So when faced with a pope saying things they’re not used to hearing, they try to independently judge whether he’s teaching true Catholicism, the way they independently taught themselves the Faith. Catholicism becomes too much of a private endeavor, cut off from a vital community. The Internet doesn’t help; besides providing a blizzard of information and misinformation about the pope and everything Catholic, it also creates a false substitute for Catholic community which we can easily mistake for the real thing, but which leaves us isolated in the end (yes, I have three fingers pointing back at me right now 🙂 ).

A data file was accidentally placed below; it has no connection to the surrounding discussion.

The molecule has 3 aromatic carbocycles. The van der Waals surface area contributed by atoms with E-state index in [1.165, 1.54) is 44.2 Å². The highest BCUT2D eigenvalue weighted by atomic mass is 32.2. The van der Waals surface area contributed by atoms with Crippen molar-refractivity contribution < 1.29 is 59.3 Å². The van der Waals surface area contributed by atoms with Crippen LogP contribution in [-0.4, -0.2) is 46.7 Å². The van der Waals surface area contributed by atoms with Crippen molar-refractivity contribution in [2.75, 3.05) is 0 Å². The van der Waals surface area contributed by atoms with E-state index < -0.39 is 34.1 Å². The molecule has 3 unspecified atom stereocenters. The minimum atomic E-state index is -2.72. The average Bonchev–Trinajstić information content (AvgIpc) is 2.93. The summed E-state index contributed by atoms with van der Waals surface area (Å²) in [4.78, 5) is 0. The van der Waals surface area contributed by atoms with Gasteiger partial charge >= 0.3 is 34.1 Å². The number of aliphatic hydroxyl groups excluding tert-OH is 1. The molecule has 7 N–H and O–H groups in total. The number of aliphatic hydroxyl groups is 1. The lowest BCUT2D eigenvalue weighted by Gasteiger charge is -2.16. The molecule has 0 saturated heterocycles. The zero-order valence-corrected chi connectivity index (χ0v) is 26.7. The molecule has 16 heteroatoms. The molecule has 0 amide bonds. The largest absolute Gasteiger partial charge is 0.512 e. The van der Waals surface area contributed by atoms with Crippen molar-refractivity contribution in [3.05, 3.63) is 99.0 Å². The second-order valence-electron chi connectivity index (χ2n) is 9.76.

As for traditionalists, many of them grew up in the same poor catechetical status quo and learned and argued their way into traditionalism, no? And some from your side of the fence are among the orthodox Catholics who are tripping over Pope Francis right now (along with some non-trad orthodox Catholics, of course – neither “side of the fence” has been unaffected by this shaking). If today’s parishes have turned out the kind of people who believe those Francis memes, so have some segments of traditionalism. The traditionalist movement is not entirely removed from the status quo of Catholicism, rather it is partially formed by it.